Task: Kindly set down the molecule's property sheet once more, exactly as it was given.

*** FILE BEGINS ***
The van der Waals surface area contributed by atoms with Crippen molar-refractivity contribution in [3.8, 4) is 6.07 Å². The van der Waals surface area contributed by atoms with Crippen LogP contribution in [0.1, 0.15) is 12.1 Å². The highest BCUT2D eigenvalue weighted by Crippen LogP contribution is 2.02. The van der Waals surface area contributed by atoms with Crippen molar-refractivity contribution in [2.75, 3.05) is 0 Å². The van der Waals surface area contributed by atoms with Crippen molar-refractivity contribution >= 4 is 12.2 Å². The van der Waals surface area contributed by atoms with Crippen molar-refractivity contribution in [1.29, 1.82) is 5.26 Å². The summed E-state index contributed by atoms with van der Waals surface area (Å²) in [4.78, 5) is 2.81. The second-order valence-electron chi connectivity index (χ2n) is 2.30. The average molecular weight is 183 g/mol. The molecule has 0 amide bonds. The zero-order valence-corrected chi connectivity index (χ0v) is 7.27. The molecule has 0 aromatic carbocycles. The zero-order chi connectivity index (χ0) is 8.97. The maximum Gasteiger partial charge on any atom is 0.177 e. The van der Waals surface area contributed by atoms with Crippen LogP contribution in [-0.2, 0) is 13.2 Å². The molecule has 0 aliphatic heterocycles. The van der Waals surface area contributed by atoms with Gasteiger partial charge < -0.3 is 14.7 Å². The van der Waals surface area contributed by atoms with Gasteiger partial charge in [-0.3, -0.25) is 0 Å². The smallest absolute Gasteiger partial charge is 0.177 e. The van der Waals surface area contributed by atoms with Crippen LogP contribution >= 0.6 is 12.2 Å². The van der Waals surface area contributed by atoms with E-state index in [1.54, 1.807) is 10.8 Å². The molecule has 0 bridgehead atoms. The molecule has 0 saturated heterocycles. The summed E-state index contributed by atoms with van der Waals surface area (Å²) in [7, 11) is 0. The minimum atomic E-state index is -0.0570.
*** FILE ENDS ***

The van der Waals surface area contributed by atoms with Crippen molar-refractivity contribution in [3.8, 4) is 6.07 Å². The van der Waals surface area contributed by atoms with Crippen LogP contribution in [0.1, 0.15) is 12.1 Å². The highest BCUT2D eigenvalue weighted by Crippen LogP contribution is 2.02. The van der Waals surface area contributed by atoms with Crippen molar-refractivity contribution in [2.75, 3.05) is 0 Å². The van der Waals surface area contributed by atoms with Crippen molar-refractivity contribution >= 4 is 12.2 Å². The van der Waals surface area contributed by atoms with Crippen molar-refractivity contribution in [1.29, 1.82) is 5.26 Å². The summed E-state index contributed by atoms with van der Waals surface area (Å²) in [4.78, 5) is 2.81. The second-order valence-electron chi connectivity index (χ2n) is 2.30. The average molecular weight is 183 g/mol. The molecule has 0 amide bonds. The zero-order valence-corrected chi connectivity index (χ0v) is 7.27. The molecule has 0 aromatic carbocycles. The zero-order chi connectivity index (χ0) is 8.97. The maximum Gasteiger partial charge on any atom is 0.177 e. The van der Waals surface area contributed by atoms with Crippen LogP contribution in [-0.2, 0) is 13.2 Å². The molecule has 0 aliphatic heterocycles. The van der Waals surface area contributed by atoms with Gasteiger partial charge < -0.3 is 14.7 Å². The van der Waals surface area contributed by atoms with Gasteiger partial charge in [-0.3, -0.25) is 0 Å². The smallest absolute Gasteiger partial charge is 0.177 e. The van der Waals surface area contributed by atoms with Crippen LogP contribution >= 0.6 is 12.2 Å². The van der Waals surface area contributed by atoms with E-state index in [1.54, 1.807) is 10.8 Å². The molecule has 0 bridgehead atoms. The molecule has 0 saturated heterocycles. The summed E-state index contributed by atoms with van der Waals surface area (Å²) in [7, 11) is 0. The minimum atomic E-state index is -0.0570.